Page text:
Community support for researchers at the University of Tasmania’s Menzies Institute for Medical Research and the Tasmanian School of Medicine has led to an arsenal of new tools (video link) for fighting the insidious Devil Facial Tumour Disease.
The way cancer is treated in humans has changed in the past decade. Testing to determine if the advances in human medicine can be useful for devils takes a lot of work. The devil immunology research team could previously focus on only one or two potential drug or vaccine options at a time.
A paper published today in the prestigious journal Science Advances shows that a dozen key Tasmanian devil immune proteins look the same as they do in the human immune system. This allows the team to build on the vast amount of knowledge in human cancer, rather than having to start from scratch for devils.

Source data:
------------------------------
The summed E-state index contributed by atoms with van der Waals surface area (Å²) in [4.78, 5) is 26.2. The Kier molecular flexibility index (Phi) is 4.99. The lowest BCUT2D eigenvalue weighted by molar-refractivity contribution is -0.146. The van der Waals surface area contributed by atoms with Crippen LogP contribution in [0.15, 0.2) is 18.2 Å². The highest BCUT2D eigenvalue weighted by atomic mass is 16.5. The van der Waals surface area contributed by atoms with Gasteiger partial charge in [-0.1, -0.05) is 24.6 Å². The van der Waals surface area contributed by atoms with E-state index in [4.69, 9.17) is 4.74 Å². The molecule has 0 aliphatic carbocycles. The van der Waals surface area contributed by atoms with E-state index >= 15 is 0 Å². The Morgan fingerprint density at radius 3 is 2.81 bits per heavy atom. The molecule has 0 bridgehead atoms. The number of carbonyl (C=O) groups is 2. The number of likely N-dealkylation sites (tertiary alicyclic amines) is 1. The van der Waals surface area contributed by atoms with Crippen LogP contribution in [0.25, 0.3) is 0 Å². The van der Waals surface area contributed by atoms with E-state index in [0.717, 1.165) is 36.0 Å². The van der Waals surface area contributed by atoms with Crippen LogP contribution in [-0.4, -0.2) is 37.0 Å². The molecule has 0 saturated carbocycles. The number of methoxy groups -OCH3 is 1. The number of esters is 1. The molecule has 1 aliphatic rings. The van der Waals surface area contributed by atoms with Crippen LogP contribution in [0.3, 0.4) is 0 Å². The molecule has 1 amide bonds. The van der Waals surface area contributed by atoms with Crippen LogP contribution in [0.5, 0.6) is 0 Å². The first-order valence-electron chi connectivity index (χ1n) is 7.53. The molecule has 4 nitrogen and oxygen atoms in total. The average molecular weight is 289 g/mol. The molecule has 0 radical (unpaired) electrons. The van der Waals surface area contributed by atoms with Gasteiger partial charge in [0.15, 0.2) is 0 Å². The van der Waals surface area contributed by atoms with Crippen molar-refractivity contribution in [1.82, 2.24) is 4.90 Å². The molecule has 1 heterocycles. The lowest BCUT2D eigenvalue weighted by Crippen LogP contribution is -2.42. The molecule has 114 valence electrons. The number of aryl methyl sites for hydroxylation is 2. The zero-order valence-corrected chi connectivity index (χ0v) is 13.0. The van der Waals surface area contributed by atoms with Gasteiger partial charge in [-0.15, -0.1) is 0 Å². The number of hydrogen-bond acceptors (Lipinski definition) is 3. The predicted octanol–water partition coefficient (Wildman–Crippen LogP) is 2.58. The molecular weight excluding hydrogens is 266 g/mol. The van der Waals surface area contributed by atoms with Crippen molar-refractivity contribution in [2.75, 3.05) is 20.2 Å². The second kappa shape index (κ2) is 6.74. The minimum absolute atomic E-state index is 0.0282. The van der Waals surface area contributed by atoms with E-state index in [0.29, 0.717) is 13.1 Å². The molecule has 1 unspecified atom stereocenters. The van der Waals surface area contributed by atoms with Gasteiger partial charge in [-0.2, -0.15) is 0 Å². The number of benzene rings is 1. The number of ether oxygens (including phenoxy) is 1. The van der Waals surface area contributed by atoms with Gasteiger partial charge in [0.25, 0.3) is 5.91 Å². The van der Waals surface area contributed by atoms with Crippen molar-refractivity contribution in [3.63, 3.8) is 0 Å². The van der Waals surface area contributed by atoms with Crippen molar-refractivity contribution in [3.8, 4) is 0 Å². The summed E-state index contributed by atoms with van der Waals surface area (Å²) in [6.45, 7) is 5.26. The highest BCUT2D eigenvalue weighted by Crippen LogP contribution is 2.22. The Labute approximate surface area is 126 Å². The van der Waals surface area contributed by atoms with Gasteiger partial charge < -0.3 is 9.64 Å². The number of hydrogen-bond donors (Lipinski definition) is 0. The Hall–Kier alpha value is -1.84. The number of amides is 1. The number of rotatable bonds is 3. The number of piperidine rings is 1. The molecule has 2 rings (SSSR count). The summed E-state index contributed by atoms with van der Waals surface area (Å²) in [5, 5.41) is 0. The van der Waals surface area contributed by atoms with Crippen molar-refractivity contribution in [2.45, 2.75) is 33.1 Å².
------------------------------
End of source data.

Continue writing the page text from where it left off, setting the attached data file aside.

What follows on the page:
The team also used the new tools to show that they could find tumour cells in blood, which could shed light on how the devil facial tumours kill devils.
The fantastic community support for the devil vaccine research allowed this place-based and globally connected research to happen right here in Tasmania. The new cost-effective technology can be used for research in many other species, including humans.
Director of the Menzies Institute for Medical Research, Distinguished Professor Alison Venn, said this research was vital for a Tasmanian icon.
“These new tools allow us to accelerate our devil immunology and vaccine research to help save the Tasmanian devil.”
Image: A devil facial tumour 2 (DFT2) cell, with the cell nucleus shown in blue. Credit Andrew Flies-Wildimmunity.
Further reading in Research to Reality: We developed tools to study cancer in Tasmanian devils. They could help humans